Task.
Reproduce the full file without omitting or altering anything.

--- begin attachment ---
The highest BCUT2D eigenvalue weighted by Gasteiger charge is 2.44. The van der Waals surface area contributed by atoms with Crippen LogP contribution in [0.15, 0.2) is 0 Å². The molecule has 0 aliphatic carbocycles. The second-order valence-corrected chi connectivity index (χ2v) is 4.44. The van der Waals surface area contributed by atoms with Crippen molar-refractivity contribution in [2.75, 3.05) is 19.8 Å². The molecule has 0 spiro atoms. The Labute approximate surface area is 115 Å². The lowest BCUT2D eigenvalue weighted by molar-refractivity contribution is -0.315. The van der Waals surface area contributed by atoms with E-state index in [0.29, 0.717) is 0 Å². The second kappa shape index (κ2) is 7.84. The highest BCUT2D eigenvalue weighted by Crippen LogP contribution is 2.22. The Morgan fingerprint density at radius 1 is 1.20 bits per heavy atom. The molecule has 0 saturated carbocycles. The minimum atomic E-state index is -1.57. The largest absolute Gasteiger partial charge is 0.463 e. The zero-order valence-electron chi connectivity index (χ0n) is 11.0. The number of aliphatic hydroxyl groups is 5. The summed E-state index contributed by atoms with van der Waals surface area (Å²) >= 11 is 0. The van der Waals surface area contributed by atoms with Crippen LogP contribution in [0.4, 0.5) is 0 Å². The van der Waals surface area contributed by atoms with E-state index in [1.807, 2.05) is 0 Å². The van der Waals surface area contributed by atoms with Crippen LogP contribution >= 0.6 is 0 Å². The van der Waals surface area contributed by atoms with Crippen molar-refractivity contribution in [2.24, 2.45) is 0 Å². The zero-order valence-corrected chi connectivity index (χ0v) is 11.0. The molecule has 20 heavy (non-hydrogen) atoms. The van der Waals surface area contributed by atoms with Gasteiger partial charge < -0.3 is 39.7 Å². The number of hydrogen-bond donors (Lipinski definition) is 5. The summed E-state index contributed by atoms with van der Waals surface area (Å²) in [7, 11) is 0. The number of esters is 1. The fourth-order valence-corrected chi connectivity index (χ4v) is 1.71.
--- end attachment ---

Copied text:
The highest BCUT2D eigenvalue weighted by Gasteiger charge is 2.44. The van der Waals surface area contributed by atoms with Crippen LogP contribution in [0.15, 0.2) is 0 Å². The molecule has 0 aliphatic carbocycles. The second-order valence-corrected chi connectivity index (χ2v) is 4.44. The van der Waals surface area contributed by atoms with Crippen molar-refractivity contribution in [2.75, 3.05) is 19.8 Å². The molecule has 0 spiro atoms. The Labute approximate surface area is 115 Å². The lowest BCUT2D eigenvalue weighted by molar-refractivity contribution is -0.315. The van der Waals surface area contributed by atoms with E-state index in [0.29, 0.717) is 0 Å². The second kappa shape index (κ2) is 7.84. The highest BCUT2D eigenvalue weighted by Crippen LogP contribution is 2.22. The Morgan fingerprint density at radius 1 is 1.20 bits per heavy atom. The molecule has 0 saturated carbocycles. The minimum atomic E-state index is -1.57. The largest absolute Gasteiger partial charge is 0.463 e. The zero-order valence-electron chi connectivity index (χ0n) is 11.0. The number of aliphatic hydroxyl groups is 5. The summed E-state index contributed by atoms with van der Waals surface area (Å²) >= 11 is 0. The van der Waals surface area contributed by atoms with Crippen LogP contribution in [0.4, 0.5) is 0 Å². The van der Waals surface area contributed by atoms with E-state index in [1.807, 2.05) is 0 Å². The van der Waals surface area contributed by atoms with Crippen LogP contribution >= 0.6 is 0 Å². The van der Waals surface area contributed by atoms with Crippen molar-refractivity contribution in [2.24, 2.45) is 0 Å². The zero-order valence-corrected chi connectivity index (χ0v) is 11.0. The molecule has 20 heavy (non-hydrogen) atoms. The van der Waals surface area contributed by atoms with Gasteiger partial charge < -0.3 is 39.7 Å². The number of hydrogen-bond donors (Lipinski definition) is 5. The summed E-state index contributed by atoms with van der Waals surface area (Å²) in [7, 11) is 0. The number of esters is 1. The fourth-order valence-corrected chi connectivity index (χ4v) is 1.71.